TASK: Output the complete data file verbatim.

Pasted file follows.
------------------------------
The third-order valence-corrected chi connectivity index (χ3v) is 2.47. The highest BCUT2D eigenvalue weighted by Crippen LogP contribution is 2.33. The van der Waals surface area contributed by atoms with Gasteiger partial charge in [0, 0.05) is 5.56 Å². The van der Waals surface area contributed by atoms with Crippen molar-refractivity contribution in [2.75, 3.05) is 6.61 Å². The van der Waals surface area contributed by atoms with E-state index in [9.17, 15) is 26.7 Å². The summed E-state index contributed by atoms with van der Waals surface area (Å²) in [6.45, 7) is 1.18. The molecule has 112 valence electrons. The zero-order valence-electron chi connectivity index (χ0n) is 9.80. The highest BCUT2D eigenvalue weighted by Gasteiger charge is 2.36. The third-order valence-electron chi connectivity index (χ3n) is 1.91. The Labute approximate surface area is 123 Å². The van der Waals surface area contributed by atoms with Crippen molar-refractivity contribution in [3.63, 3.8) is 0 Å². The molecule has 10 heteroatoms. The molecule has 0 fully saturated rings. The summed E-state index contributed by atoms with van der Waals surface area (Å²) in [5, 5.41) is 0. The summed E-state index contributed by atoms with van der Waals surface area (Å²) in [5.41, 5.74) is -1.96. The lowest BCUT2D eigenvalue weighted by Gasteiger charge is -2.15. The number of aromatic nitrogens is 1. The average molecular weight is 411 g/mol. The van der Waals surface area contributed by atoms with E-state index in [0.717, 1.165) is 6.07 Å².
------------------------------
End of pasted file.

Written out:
The third-order valence-corrected chi connectivity index (χ3v) is 2.47. The highest BCUT2D eigenvalue weighted by Crippen LogP contribution is 2.33. The van der Waals surface area contributed by atoms with Gasteiger partial charge in [0, 0.05) is 5.56 Å². The van der Waals surface area contributed by atoms with Crippen molar-refractivity contribution in [2.75, 3.05) is 6.61 Å². The van der Waals surface area contributed by atoms with E-state index in [9.17, 15) is 26.7 Å². The summed E-state index contributed by atoms with van der Waals surface area (Å²) in [6.45, 7) is 1.18. The molecule has 112 valence electrons. The zero-order valence-electron chi connectivity index (χ0n) is 9.80. The highest BCUT2D eigenvalue weighted by Gasteiger charge is 2.36. The third-order valence-electron chi connectivity index (χ3n) is 1.91. The Labute approximate surface area is 123 Å². The van der Waals surface area contributed by atoms with Crippen molar-refractivity contribution in [3.63, 3.8) is 0 Å². The molecule has 10 heteroatoms. The molecule has 0 fully saturated rings. The summed E-state index contributed by atoms with van der Waals surface area (Å²) in [5, 5.41) is 0. The summed E-state index contributed by atoms with van der Waals surface area (Å²) in [5.41, 5.74) is -1.96. The lowest BCUT2D eigenvalue weighted by Gasteiger charge is -2.15. The number of aromatic nitrogens is 1. The average molecular weight is 411 g/mol. The van der Waals surface area contributed by atoms with E-state index in [0.717, 1.165) is 6.07 Å².